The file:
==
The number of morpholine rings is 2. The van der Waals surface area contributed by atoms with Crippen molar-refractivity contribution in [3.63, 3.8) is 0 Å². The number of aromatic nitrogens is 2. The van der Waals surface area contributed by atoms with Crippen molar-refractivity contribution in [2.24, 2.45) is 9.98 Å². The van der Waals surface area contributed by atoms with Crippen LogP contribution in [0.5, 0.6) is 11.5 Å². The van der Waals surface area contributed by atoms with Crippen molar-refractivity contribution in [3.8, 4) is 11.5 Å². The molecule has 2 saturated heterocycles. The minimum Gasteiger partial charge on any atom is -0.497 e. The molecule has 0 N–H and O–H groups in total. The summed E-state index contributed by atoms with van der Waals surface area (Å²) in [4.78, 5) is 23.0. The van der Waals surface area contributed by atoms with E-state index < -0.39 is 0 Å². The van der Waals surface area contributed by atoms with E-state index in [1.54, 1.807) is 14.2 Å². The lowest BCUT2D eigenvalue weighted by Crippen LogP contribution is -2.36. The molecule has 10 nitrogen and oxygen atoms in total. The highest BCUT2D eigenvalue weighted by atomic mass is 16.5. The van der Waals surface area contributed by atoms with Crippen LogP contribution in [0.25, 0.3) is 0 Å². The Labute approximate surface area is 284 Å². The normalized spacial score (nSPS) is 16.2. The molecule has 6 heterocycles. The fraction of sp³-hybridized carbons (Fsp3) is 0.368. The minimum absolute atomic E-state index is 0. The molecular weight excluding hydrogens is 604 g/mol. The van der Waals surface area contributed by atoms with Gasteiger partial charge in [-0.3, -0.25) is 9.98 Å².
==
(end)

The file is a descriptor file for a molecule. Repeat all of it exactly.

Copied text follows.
The number of morpholine rings is 2. The van der Waals surface area contributed by atoms with Crippen molar-refractivity contribution in [3.63, 3.8) is 0 Å². The number of aromatic nitrogens is 2. The van der Waals surface area contributed by atoms with Crippen molar-refractivity contribution in [2.24, 2.45) is 9.98 Å². The van der Waals surface area contributed by atoms with Crippen LogP contribution in [0.5, 0.6) is 11.5 Å². The van der Waals surface area contributed by atoms with Crippen molar-refractivity contribution in [3.8, 4) is 11.5 Å². The molecule has 2 saturated heterocycles. The minimum Gasteiger partial charge on any atom is -0.497 e. The molecule has 0 N–H and O–H groups in total. The summed E-state index contributed by atoms with van der Waals surface area (Å²) in [4.78, 5) is 23.0. The van der Waals surface area contributed by atoms with E-state index < -0.39 is 0 Å². The van der Waals surface area contributed by atoms with E-state index in [1.54, 1.807) is 14.2 Å². The lowest BCUT2D eigenvalue weighted by Crippen LogP contribution is -2.36. The molecule has 10 nitrogen and oxygen atoms in total. The highest BCUT2D eigenvalue weighted by atomic mass is 16.5. The van der Waals surface area contributed by atoms with Crippen LogP contribution in [0.25, 0.3) is 0 Å². The Labute approximate surface area is 284 Å². The normalized spacial score (nSPS) is 16.2. The molecule has 6 heterocycles. The fraction of sp³-hybridized carbons (Fsp3) is 0.368. The minimum absolute atomic E-state index is 0. The molecular weight excluding hydrogens is 604 g/mol. The van der Waals surface area contributed by atoms with Gasteiger partial charge in [-0.3, -0.25) is 9.98 Å².